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By 16 March 2018 | Categories: news

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Modifying Blackberrys to aid drug cartels might sound like something out of the latest Mission Impossible, but the BBC reports that a Canadian company made a fortune doing exactly that. Phantom Secure has been encrypting Blackberry devices and selling them to criminals such as the infamous Sinaloa Cartel. In the process they have made "tens of millions of dollars".

This was exposed as the U.S. Department of Justice arrested Vincent Ramos, the company’s chief executive in Seattle. Ramos along with four of his colleagues were charged with racketeering and conspiracy to aid the distribution of drugs. The BBC notes this signals the first time the U.S. has acted upon a company for deliberately producing encrypted technology for criminals.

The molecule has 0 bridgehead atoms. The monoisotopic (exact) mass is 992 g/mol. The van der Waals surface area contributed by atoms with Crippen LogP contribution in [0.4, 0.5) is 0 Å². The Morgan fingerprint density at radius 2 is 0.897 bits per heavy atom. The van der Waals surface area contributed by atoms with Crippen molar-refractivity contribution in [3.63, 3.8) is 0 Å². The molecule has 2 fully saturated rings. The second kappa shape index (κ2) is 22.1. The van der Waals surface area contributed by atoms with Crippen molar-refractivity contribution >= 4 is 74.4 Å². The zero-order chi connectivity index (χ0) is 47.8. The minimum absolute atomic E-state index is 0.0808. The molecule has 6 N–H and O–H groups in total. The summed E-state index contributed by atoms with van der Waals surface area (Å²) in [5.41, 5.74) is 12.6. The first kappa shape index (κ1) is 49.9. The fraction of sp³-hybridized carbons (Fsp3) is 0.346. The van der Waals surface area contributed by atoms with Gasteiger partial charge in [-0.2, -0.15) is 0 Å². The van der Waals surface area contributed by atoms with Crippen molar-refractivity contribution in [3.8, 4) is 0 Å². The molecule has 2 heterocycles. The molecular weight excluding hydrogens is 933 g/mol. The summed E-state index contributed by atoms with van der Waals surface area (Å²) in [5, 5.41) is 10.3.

The devices that Phantom Secure had on offer didn’t come cheap, with subscription around $2 000-$3 000 for six months of use, with 20 000 modified handsets apparently in use.

US attorney Adam Braverman noted that although most devices on the market offer encryption, Phantom Secure were targeted since, “this company was specifically-designed to aid international drug trafficking organisations."

Strangely, at time of publishing the Phantom Secure website was still active. 

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